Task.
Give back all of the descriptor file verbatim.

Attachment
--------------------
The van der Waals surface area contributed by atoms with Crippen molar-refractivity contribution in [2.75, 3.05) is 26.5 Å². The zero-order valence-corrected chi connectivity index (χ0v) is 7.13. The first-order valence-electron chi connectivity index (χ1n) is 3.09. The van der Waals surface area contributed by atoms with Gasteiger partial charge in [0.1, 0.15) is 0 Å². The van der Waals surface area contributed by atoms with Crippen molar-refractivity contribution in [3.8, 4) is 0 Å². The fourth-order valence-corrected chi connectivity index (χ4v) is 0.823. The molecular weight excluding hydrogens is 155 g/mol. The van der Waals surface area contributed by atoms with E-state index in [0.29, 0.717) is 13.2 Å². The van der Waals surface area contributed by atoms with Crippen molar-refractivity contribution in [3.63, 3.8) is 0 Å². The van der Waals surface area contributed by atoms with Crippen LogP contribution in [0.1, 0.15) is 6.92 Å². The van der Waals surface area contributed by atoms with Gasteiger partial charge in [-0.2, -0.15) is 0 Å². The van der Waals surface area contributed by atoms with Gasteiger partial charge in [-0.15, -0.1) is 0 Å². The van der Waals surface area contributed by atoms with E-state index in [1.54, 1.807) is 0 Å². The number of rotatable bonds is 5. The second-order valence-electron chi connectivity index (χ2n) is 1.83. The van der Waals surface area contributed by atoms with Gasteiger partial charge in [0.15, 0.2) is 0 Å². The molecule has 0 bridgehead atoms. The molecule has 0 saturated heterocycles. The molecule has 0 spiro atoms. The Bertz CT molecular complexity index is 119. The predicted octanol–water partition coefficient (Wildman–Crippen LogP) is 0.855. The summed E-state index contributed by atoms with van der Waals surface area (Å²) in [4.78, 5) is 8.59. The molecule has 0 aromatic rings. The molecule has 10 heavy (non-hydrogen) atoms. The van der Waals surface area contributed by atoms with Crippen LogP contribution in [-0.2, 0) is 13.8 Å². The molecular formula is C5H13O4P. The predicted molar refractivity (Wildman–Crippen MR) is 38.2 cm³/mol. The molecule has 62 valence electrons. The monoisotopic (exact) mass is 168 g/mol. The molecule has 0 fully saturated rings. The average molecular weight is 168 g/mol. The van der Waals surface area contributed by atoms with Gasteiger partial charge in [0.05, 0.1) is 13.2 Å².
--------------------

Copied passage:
The van der Waals surface area contributed by atoms with Crippen molar-refractivity contribution in [2.75, 3.05) is 26.5 Å². The zero-order valence-corrected chi connectivity index (χ0v) is 7.13. The first-order valence-electron chi connectivity index (χ1n) is 3.09. The van der Waals surface area contributed by atoms with Gasteiger partial charge in [0.1, 0.15) is 0 Å². The van der Waals surface area contributed by atoms with Crippen molar-refractivity contribution in [3.8, 4) is 0 Å². The fourth-order valence-corrected chi connectivity index (χ4v) is 0.823. The molecular weight excluding hydrogens is 155 g/mol. The van der Waals surface area contributed by atoms with E-state index in [0.29, 0.717) is 13.2 Å². The van der Waals surface area contributed by atoms with Crippen molar-refractivity contribution in [3.63, 3.8) is 0 Å². The van der Waals surface area contributed by atoms with Crippen LogP contribution in [0.1, 0.15) is 6.92 Å². The van der Waals surface area contributed by atoms with Gasteiger partial charge in [-0.2, -0.15) is 0 Å². The van der Waals surface area contributed by atoms with Gasteiger partial charge in [-0.15, -0.1) is 0 Å². The van der Waals surface area contributed by atoms with E-state index in [1.54, 1.807) is 0 Å². The number of rotatable bonds is 5. The second-order valence-electron chi connectivity index (χ2n) is 1.83. The van der Waals surface area contributed by atoms with Gasteiger partial charge in [0.15, 0.2) is 0 Å². The molecule has 0 bridgehead atoms. The molecule has 0 saturated heterocycles. The molecule has 0 spiro atoms. The Bertz CT molecular complexity index is 119. The predicted octanol–water partition coefficient (Wildman–Crippen LogP) is 0.855. The summed E-state index contributed by atoms with van der Waals surface area (Å²) in [4.78, 5) is 8.59. The molecule has 0 aromatic rings. The molecule has 10 heavy (non-hydrogen) atoms. The van der Waals surface area contributed by atoms with Crippen LogP contribution in [-0.2, 0) is 13.8 Å². The molecular formula is C5H13O4P. The predicted molar refractivity (Wildman–Crippen MR) is 38.2 cm³/mol. The molecule has 62 valence electrons. The monoisotopic (exact) mass is 168 g/mol. The molecule has 0 fully saturated rings. The average molecular weight is 168 g/mol. The van der Waals surface area contributed by atoms with Gasteiger partial charge in [0.05, 0.1) is 13.2 Å².